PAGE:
Every spring the EC publishes its country specific recommendations for EU Member States after reviewing their economies, and this year Sweden has been urged to take action to address household debt and improve the strained housing situation.
The Commission notes that Sweden is experiencing “macroeconomic imbalances” and that in particular “persistent house price growth from already overvalued levels coupled with a continued rise in household debt poses risks of disorderly correction”.
If not dealt with, fallout could spill over to the financial sector as banks have a growing exposure to household mortgages, which could in turn hurt neighbouring countries in the Nordic-Baltic region, where Swedish banks are important.
Concerns over Sweden's housing market at an international level are not new: Swiss investment bank UBS warned last year for example that Swedish capital Stockholm had the third most over-valued property market in the world.
Household debt in Sweden has continued to rise from already high levels, the EC's report details, growing by 7.1 percent in 2016 and approaching 86 percent of GDP, as well as around 180 percent of disposable income. The main driving factor is higher mortgage borrowing as a result of continued house price increases.
The key drivers of the persistent house price growth are, according to the Commission, “generous tax treatment of home ownership and mortgage debt, accommodative credit conditions coupled with relatively low mortgage amortisation rates, and an ongoing housing supply shortage”.
It remains unclear whether a new mortgage amortisation requirement from 2016 will have any sufficient impact, the EU institution warns.
The shortage of available housing meanwhile is linked to “structural inefficiencies in the housing market”, with construction well below the level needed, and competition in the construction sector weak. A tightly regulated rental market hinders the efficient use of existing housing, exacerbating the problem.
Consequences of the lack of affordable housing include limiting labour market mobility, hampering integration of migrants in the labour market, and increasing inequality between generations, the Commission observes.
It is precisely that lack of labour market mobility that the founders of Swedish streaming giants Spotify have complained about in the past, noting that a lack of available housing is making it difficult for them to attract the best talent and may even one day force them to target growing in other countries than Sweden.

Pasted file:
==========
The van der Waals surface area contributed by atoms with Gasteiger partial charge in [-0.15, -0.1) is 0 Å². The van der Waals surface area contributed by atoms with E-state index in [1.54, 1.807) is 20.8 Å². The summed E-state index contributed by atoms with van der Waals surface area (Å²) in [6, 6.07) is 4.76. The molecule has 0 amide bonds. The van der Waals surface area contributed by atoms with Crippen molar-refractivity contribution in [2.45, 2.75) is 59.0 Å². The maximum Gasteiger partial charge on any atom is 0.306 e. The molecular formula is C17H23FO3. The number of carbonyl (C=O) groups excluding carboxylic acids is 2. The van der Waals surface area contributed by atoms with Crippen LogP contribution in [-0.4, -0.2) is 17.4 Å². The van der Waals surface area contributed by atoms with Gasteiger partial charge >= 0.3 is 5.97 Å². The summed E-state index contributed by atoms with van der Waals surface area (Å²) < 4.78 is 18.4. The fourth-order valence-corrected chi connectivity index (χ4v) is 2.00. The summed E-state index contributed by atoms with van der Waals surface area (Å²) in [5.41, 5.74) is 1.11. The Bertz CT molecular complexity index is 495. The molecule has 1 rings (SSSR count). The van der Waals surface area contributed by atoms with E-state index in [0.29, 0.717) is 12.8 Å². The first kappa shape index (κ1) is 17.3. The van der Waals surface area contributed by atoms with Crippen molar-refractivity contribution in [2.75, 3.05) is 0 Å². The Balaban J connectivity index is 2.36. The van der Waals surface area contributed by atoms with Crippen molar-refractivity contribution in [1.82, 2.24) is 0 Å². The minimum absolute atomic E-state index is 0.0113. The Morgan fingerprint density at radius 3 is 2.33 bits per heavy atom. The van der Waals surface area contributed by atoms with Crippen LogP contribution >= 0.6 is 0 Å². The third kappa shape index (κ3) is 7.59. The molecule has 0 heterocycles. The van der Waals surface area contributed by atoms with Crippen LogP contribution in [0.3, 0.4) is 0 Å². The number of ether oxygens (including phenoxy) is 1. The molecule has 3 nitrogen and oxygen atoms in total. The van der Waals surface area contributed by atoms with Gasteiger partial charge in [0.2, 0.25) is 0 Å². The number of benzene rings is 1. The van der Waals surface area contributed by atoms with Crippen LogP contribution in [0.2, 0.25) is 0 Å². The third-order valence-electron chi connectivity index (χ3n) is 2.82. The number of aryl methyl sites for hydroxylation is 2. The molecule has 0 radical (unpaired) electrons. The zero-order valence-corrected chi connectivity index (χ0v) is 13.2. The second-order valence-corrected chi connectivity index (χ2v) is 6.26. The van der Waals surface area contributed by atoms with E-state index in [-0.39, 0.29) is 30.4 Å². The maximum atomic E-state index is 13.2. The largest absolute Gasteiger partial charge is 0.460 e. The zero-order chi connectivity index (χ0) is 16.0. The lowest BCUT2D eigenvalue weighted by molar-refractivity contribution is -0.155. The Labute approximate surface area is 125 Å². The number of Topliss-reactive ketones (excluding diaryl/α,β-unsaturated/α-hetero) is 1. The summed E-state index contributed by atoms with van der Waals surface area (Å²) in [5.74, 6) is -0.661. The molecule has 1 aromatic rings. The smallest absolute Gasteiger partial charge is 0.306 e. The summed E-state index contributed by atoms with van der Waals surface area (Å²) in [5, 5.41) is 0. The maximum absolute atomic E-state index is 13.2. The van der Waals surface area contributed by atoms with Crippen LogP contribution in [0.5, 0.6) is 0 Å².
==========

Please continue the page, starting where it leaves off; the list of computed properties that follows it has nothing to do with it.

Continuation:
In order to combat the household debt situation, the EC recommends that Sweden should “gradually limit the tax deductibility of mortgage interest payments or increase recurrent property taxes while constraining lending at excessive debt-to-income levels” in 2017 and 2018.
To improve the availability of housing meanwhile Sweden should “foster investment and improve the efficiency of the housing market by introducing more flexibility in setting rental prices and revising the design of the capital gains tax”.
Sweden's finance minister Magdalena Andersson agrees that there are problems with the Swedish housing market, but is sceptical about some of the recommendations.
Limiting the generous tax breaks for home owners is not on the table for example.
And while she is more receptive about measures to increase construction as well as a possible debt ceiling limiting the size of mortgages based on the borrower's income, she warned that deregulating the rental market has the potential to go wrong, citing Finland as an example.
“We've seen rents increase by 40 percent there but there haven't been more rental contracts available. That's problematic, no more rental opportunities were created but the cost of living became more expensive,” she told Sveriges Radio.
Sweden's rental market is tightly regulated when it comes to municipal or state-regulated rental companies, who are banned from charging tenants above a certain level, but a shortage of those kinds of properties has created opportunity for private owners, who vary wildly in the prices they set for so-called “second hand” leases.